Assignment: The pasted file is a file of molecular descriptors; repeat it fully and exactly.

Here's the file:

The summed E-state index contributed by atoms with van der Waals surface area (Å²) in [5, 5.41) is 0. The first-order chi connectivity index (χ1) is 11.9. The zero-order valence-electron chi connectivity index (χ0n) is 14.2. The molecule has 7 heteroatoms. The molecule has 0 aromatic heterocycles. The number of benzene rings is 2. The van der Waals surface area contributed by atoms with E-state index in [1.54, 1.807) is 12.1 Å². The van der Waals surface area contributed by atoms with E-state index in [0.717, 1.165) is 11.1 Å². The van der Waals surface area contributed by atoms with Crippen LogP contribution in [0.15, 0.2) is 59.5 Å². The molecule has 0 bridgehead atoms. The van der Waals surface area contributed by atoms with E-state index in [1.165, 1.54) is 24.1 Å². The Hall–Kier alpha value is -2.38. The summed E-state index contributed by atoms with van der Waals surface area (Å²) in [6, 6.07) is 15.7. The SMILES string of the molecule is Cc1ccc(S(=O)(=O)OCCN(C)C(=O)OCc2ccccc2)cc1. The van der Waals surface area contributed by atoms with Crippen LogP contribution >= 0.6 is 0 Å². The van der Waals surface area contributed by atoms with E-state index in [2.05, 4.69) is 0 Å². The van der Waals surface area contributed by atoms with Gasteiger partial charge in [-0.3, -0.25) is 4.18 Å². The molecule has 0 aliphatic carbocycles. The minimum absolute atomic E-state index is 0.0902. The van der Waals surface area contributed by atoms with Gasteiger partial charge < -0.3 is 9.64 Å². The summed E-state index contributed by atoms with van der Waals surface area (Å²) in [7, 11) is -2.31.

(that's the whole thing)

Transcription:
The summed E-state index contributed by atoms with van der Waals surface area (Å²) in [5, 5.41) is 0. The first-order chi connectivity index (χ1) is 11.9. The zero-order valence-electron chi connectivity index (χ0n) is 14.2. The molecule has 7 heteroatoms. The molecule has 0 aromatic heterocycles. The number of benzene rings is 2. The van der Waals surface area contributed by atoms with E-state index in [1.54, 1.807) is 12.1 Å². The van der Waals surface area contributed by atoms with E-state index in [0.717, 1.165) is 11.1 Å². The van der Waals surface area contributed by atoms with Crippen LogP contribution in [0.15, 0.2) is 59.5 Å². The molecule has 0 bridgehead atoms. The van der Waals surface area contributed by atoms with E-state index in [1.165, 1.54) is 24.1 Å². The Hall–Kier alpha value is -2.38. The summed E-state index contributed by atoms with van der Waals surface area (Å²) in [6, 6.07) is 15.7. The SMILES string of the molecule is Cc1ccc(S(=O)(=O)OCCN(C)C(=O)OCc2ccccc2)cc1. The van der Waals surface area contributed by atoms with Crippen LogP contribution >= 0.6 is 0 Å². The van der Waals surface area contributed by atoms with E-state index in [2.05, 4.69) is 0 Å². The van der Waals surface area contributed by atoms with Gasteiger partial charge in [-0.3, -0.25) is 4.18 Å². The molecule has 0 aliphatic carbocycles. The minimum absolute atomic E-state index is 0.0902. The van der Waals surface area contributed by atoms with Gasteiger partial charge < -0.3 is 9.64 Å². The summed E-state index contributed by atoms with van der Waals surface area (Å²) in [7, 11) is -2.31.